Calm down about the hijab: It’s not that scary

One of the first images that come to mind when we think of Islam is a woman in a headscarf, a symbol which Muslims offer to the rest of the world. Now, the hijab is a cause for much debate which I’m not about to delve in to, but suffice to say that the hijab is held up as a symbol of oppression by people who claim that Islam does not respect women. In a way, you can understand why people think this way, it seems that by covering up, a woman blames her own body for the desires of men, that she feels she needs to be hidden from view because she is worth less than a man. For others, the hijab is liberating as it rebels against the notion that a woman is only worth the attractiveness of her body – a revolutionary act considering how much a woman’s sexual allure is valued in the world today.

Veiling of the head is a custom amongst women of various cultures and religions. For some, veiling the head is merely decorative, like a hat, while for others it holds a deeper meaning. In India, many women cover their heads with a dupatta or the pallu of their sari. Covering the head with cloth is a tradition that goes as far back as 3300 BCE, to the Indus Valley Civilisation where women often covered their heads with an uttarya, or upper garment. In modern day India, head coverings are seen more in remote areas and less in the larger cities like Mumbai and Delhi, where Western culture has more influence. Sikh women wear a chunni on their heads when visiting the gurdwara, as it is seen as a way to show modesty and respect before God. In Nigeria, women’s traditional dress includes a gele, a head wrap, similarly to the traditional clothing of Mali. Women in some Christian sects cover their heads when praying in church, and more commonly, nuns cover their heads to show their devotion to God. Traditional Russian clothing for women includes a headscarf and headdress. A headscarf is part of the traditional garb of Romanian women too. The inclusion of a head veil in the cultural clothes of women around the world is evidence that the headscarf is a sign of femininity for many people, and if a woman chooses to dress that way, it is nothing to be ashamed of.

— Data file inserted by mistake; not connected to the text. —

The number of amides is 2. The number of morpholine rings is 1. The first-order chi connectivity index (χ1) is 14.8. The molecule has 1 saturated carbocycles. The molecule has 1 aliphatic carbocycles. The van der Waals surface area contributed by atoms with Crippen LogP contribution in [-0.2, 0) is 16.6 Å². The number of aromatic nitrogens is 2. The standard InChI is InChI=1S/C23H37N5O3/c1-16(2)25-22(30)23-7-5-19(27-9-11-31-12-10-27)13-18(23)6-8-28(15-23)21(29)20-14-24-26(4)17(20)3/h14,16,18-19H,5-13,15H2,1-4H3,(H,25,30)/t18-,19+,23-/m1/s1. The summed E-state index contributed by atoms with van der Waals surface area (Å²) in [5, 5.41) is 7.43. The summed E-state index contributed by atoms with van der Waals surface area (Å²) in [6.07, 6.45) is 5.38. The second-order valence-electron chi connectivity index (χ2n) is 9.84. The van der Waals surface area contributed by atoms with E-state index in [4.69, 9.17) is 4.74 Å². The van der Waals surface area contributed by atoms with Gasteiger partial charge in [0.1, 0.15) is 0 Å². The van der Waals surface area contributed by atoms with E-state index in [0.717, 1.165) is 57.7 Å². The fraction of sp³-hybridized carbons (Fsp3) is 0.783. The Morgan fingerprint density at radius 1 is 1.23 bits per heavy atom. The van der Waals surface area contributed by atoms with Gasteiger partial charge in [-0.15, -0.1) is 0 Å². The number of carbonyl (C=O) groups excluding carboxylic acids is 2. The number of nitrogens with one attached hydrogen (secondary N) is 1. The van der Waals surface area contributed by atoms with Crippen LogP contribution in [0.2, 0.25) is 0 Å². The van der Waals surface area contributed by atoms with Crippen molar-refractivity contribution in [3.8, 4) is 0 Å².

The idea of veiling being synonymous with oppression is not simply a twenty-first century notion either – it has existed ever since Westerners started travelling East and encountering cultures that were new to them. Lady Mary Wortley Montagu, wife of the British ambassador to Turkey in the early 18th century, was known for her letters detailing her travels to the Ottoman Empire. In one of her letters, she describes the clothing of Muslim women, noting that every part of their body but the eyes is hidden, and they are totally unrecognisable, even to their own husbands. She writes that “this perpetual masquerade gives them entire liberty of following their inclinations, without danger of discovery.” She then goes on to explain how Turkish women were able to have affairs with men other than their spouses, without fear of discovery. As these women had “all their money in their own hands” they relied on their husbands for little. “’Tis very easy to see that they have in reality more liberty than we have,” wrote Montagu. Reading this, I was astounded to see another opinion of veiling – that covering herself offers a woman an type of agency rooted in mystery. Not that I condone cheating, but you see what I’m getting at.

For many Muslim women, the headscarf is worn first and foremost because it was commanded by God. What the hijab signifies is different for each individual, but I think I can speak for all women who choose to adorn the hijab when I say there is nothing more frustrating than when others try to tell us how we should feel about the way we dress. The view that wearing a piece of fabric on your head means that you are oppressed is frankly ridiculous, and is exemplary of an attitude that cannot comprehend cultures other than one’s own. In a world of increasing globalisation, culture shock is inevitable. But by making an effort to understand other cultures and traditions, the response to multiculturalism can change from fear to tolerance.

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